Kenney slashing public spending by 8 to 10 percent while giving corporations massive tax cuts
In a televised address yesterday, Premier Jason Kenney announced his government’s plans to introduce austerity measures. The fine print in the details should have Albertans worried.
The deficit-slashing outlook will entail a 2.8 percent cut to program spending over four years. Kenney insists that healthcare and education spending will be excluded. To achieve these targets, Kenney plans to target public service employment, planning to reduce the size of Alberta’s civil service by approximately 10 percent. That is roughly 20,000 jobs on the line.
More damaging is the government’s move to begin de-indexing “a number of government programs and tax expenditures.” De-indexation is the process of freezing spending at current levels, rather than increasing them to match population growth and inflation. As the non-profit advocacy group, Progress Alberta, points out, this move will make budget cuts equivalent to an 8 to 10 percent decrease in public spending.
That’s roughly 20,000 civil service jobs Kenney wants to cut. Also a 2.8% budget cut plus not funding for inflation and population growth over 4 years will be roughly equivalent to an 8-10% budget cut over that time. This is monstrous. #ableg https://t.co/BGOrkMAN3t— Progress Alberta (@ProgressAlberta) October 24, 2019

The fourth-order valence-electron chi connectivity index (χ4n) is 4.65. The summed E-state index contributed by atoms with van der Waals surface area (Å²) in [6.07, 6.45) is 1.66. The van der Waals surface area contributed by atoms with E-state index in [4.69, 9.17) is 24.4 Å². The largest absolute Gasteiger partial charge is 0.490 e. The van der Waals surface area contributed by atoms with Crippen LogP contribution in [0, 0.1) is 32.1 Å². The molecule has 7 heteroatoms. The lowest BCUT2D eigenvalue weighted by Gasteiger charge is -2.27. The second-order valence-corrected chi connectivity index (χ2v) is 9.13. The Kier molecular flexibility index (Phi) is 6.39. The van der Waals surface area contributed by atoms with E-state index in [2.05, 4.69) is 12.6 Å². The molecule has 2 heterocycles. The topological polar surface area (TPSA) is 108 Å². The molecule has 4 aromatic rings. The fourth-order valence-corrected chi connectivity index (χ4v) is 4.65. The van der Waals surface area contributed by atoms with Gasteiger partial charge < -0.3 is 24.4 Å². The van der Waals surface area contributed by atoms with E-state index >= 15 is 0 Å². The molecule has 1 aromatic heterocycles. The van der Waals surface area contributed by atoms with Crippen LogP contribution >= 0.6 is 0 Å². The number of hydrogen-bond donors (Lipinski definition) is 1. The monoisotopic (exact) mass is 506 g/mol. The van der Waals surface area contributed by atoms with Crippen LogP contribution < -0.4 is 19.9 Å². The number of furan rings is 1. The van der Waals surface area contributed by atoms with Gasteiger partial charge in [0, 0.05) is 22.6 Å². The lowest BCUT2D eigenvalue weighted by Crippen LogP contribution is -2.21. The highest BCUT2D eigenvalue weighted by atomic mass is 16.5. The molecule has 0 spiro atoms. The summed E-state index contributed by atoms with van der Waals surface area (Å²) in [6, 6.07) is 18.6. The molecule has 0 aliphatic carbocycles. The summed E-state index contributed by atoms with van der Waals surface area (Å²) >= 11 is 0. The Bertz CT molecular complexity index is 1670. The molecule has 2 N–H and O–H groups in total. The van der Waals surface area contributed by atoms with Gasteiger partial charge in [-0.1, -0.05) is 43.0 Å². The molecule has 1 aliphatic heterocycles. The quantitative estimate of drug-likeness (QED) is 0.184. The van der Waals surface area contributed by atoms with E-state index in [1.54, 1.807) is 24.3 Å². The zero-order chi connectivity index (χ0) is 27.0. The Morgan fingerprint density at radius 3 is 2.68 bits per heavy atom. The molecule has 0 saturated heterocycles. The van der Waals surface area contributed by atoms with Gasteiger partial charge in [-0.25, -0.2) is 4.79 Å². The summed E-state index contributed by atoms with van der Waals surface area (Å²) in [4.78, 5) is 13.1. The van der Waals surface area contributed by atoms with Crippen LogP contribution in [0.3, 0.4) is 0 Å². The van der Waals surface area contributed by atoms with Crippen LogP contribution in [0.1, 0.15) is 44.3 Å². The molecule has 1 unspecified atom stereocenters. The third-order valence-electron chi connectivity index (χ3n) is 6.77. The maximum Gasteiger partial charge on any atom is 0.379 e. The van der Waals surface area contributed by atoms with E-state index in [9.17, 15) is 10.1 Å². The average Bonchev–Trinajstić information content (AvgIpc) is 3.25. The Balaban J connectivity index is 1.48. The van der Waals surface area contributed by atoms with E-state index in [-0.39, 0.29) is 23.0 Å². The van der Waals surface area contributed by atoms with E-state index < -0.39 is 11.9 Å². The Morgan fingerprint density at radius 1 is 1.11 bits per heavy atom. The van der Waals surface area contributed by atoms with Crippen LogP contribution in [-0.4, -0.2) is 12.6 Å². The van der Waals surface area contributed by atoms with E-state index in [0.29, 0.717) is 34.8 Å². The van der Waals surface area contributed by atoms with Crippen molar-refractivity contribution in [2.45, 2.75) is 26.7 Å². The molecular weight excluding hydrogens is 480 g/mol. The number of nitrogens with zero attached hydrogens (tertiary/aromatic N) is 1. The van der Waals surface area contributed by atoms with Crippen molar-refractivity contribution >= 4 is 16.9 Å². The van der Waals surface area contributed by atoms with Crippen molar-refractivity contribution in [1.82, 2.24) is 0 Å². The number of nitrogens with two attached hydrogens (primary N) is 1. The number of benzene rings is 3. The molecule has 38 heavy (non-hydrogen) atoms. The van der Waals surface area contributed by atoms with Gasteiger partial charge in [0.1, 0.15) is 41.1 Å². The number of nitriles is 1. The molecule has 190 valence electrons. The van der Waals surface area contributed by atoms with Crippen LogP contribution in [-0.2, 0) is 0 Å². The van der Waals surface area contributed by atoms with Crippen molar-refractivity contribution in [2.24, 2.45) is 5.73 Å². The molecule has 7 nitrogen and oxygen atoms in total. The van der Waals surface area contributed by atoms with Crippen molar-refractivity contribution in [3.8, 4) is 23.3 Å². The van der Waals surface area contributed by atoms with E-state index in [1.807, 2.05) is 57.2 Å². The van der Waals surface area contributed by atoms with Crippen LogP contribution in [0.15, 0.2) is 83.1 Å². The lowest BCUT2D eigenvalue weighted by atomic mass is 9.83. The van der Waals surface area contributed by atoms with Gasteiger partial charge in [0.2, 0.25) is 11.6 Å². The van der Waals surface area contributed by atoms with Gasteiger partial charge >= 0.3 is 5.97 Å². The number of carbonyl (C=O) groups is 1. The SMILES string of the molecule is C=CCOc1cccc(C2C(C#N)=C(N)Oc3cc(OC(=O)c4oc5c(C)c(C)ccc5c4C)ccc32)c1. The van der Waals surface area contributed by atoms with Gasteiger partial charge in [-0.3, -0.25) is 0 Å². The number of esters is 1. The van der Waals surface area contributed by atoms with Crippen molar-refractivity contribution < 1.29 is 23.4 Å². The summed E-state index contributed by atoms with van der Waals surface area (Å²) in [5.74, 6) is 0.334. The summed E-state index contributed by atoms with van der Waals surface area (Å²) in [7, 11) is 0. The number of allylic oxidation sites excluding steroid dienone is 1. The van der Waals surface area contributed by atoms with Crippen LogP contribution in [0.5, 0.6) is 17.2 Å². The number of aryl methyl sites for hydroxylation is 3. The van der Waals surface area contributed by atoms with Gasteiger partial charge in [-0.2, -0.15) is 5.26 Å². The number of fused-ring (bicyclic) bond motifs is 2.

These cuts come in the wake of the recent MacKinnon report which recommended Alberta decrease its per capita spending to the levels of provincial governments in Ontario, Quebec, and British Columbia. Such a change, MacKinnon argued, would transform Alberta’s deficit into a surplus. The report, however, did not take into consideration any approach that entailed increasing revenues rather than slashing expenditures. Alberta could just as easily balance its budget by raising taxes to the levels seen in other provinces, such as instituting a sales tax.
Instead, hidden in Kenney’s address was a massive corporate tax cut that would bleed the province’s coffers of potential revenues. An imprudent move considering the recent layoffs by companies that had been the beneficiaries of tax cuts earlier in the year. Just this week, Husky Energy laid off hundreds of workers despite receiving a tax break to the tune of $233 million.
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